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    The Lamberti Papers #5

    Excerpts of minutes from February 11, 1963 meeting of Studebaker department heads.


    1. Perkins Diesel Engine

    The engine was returned last Wednesday. At sales’ request, engineering will put it in a 1963 model taxicab with an overdrive transmission. After Mr. Duncan, fleet sales manager, has used it for a while, sales wants the overdrive transmission removed and an automatic put in.

    1. Post Office Van

    Mr. Hardig has turned over all the information on one truck to Mr. McMahon. It has to be in for 2,112 units for the ½ ton by the 27th. The one for 3,391 units is due March 6. Mr. Hardig will have a meeting on the post office van tomorrow.

    3. Yellow Dot Carburetor

    This carburetor is supposed to start in production today. The reports from the engineering and service personnel who took the cars south have all been good. Mr. Challinor said if they come on schedule, they will be shipped from St. Louis to the depots on the basis of 2,500 for the first 2 weeks and then 3,000 or 4,000. They have to go from the depot to the dealer before they get to the customer. (There were 3,000 due last week, and we didn’t get any.)

    4. High Performance Cars

    The nameplate and grille ornament have been finalized, and we’ll get the answer today on the size of the grille medallion. The cars will be painted Avanti Red – enamel rather than lacquer. The F4’s (with carpet) will be about $3,000. Mr. Dredge asked that the public relations cars be painted Avanti Red if possible; otherwise, let them go through white, as originally specified.

    5. Special 500 Trucks

    This is still status quo – all work has been stopped.

    6. Water Leaks

    Engineering has released a baffle for around the rear door lock, which has been causing trouble; and on February 20, a cross-over rubber is due which should help.

    7. Keys

    Engineering released a brass ignition key to replace the aluminum in spite of the fact that brass is weaker: aluminum takes about 72-90 inch-pounds; whereas brass keys break at 32-40-45-60-72. This will mean 4½ to 5 cents per car. Dr. Lamberti pointed out that the design of the key is as important as the tensile strength. He and Mr. Hardig will look at it again, and the release may be cancelled. Chrysler and Studebaker are the only ones in the industry using aluminum.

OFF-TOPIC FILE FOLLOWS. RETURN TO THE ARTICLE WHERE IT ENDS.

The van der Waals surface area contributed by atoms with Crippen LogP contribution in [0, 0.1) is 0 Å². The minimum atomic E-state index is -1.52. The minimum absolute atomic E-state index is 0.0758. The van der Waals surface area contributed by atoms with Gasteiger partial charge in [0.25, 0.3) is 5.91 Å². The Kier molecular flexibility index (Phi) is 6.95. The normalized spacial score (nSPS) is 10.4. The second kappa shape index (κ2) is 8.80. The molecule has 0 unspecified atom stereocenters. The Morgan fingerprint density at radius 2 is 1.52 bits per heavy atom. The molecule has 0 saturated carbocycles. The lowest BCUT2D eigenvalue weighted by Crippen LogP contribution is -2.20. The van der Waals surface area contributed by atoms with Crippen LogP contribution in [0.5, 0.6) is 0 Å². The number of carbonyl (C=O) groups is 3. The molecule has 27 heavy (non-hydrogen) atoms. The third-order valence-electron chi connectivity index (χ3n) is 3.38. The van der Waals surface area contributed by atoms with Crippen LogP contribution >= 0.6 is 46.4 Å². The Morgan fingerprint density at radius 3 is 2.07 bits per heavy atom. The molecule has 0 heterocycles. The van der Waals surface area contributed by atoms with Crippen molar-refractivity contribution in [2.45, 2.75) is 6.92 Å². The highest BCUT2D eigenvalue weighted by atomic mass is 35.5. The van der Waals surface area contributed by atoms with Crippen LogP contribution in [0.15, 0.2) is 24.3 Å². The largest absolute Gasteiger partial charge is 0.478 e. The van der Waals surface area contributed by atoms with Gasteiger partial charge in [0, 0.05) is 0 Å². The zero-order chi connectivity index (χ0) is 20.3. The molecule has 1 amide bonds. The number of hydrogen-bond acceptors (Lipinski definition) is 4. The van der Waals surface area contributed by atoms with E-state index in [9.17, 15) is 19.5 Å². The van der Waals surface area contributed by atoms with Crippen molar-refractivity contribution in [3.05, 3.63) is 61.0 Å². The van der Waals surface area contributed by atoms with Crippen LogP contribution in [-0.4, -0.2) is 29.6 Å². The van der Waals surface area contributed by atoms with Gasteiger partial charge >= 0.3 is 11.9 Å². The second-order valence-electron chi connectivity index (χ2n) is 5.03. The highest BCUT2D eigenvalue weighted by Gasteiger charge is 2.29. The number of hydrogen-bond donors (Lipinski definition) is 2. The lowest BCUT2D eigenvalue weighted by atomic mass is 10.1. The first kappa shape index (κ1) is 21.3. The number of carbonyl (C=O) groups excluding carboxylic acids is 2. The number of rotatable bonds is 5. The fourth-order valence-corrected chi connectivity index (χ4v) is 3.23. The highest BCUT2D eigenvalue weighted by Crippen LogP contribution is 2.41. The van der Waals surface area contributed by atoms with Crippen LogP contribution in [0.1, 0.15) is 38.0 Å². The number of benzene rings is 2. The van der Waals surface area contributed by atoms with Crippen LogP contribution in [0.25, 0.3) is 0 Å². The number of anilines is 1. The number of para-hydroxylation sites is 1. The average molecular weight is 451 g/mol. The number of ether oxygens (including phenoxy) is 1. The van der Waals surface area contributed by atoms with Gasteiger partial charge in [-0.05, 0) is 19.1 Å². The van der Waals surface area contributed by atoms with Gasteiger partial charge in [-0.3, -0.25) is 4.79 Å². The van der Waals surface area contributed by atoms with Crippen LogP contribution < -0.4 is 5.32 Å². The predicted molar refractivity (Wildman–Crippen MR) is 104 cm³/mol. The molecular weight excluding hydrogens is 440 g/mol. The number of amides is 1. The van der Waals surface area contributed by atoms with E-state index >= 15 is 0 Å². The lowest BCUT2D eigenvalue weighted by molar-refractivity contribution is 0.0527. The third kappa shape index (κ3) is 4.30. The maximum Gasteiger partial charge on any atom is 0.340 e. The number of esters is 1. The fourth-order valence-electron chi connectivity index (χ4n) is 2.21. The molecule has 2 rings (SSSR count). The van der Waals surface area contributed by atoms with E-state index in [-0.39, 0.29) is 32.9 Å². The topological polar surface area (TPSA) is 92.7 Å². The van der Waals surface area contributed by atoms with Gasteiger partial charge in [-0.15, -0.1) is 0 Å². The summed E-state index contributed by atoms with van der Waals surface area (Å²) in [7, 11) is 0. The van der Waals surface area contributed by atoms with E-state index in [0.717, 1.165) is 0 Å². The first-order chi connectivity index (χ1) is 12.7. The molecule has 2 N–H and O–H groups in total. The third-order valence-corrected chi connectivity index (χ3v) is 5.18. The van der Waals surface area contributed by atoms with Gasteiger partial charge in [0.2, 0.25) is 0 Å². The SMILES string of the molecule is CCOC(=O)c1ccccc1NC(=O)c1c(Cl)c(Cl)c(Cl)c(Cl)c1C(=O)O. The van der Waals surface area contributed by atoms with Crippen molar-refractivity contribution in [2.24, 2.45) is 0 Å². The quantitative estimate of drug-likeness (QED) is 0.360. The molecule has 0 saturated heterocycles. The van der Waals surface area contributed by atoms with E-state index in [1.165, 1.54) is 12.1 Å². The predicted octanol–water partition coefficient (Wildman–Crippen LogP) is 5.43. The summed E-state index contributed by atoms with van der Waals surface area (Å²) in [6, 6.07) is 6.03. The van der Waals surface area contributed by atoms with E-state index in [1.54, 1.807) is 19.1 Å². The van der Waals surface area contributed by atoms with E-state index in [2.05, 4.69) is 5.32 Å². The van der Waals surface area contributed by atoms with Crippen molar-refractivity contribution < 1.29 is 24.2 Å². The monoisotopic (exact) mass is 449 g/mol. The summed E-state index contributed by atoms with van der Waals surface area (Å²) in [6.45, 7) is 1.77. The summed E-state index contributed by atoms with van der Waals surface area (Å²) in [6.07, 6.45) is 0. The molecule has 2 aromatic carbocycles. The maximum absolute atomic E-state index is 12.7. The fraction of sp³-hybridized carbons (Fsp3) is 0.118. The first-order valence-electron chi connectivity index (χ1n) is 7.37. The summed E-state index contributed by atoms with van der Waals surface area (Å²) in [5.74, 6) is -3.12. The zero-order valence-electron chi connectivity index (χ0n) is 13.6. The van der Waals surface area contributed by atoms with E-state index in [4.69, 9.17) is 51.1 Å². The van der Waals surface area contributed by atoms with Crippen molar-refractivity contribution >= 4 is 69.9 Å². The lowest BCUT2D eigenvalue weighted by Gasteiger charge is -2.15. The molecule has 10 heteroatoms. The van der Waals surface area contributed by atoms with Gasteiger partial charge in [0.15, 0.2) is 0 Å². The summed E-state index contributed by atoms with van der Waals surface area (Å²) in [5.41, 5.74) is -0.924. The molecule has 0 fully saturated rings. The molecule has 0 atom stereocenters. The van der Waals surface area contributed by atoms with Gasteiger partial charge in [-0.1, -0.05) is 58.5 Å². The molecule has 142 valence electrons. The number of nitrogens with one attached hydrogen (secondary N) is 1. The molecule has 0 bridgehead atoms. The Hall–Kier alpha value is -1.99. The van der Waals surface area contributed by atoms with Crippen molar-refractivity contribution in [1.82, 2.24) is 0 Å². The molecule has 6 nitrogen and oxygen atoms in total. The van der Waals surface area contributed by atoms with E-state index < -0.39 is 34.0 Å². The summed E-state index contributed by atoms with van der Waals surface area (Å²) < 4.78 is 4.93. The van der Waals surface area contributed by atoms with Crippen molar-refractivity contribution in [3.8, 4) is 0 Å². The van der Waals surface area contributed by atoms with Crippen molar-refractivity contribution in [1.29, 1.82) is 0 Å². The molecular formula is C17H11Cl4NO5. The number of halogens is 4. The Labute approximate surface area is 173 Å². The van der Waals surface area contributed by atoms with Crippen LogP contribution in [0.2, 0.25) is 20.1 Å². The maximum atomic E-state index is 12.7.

8. Molding on Custom Models

    About one month ago, the molding was eliminated on the inside and outside of the center post on the custom model. This was the result of a cost reduction program and means about $1.25-$1.30 per car. Mr. Chaires, our dealer in Florida, objected because his customer had purchased the car expecting to have the strips on it, so service airmailed two chrome strips to him. There have been other complaints also, but because of the savings, we will continue to produce without the strips.

    9. 1964 Model Show

    The paint and trim show will be at the proving ground on the 14th at 3:30 p.m. (depending on the weather). The paint cars will be lined up on the apron on the track, and the trim cars will be in the garage. There will be 9 trim setups in cars, and the rest will be setting on the floor. If the weather is bad, another time will be selected.

    10. Fiberglass Prototype

    Mr. Hardig is shooting for March 15 as the completion date. Mr. Bender will let him know what color they want it painted.

    11. National Dealer Council

    Mr. Hardig plans to show the dealers the clay model at their meeting February 28-March 1. (The right side of the model will be kept covered.)

    12. Flange Axle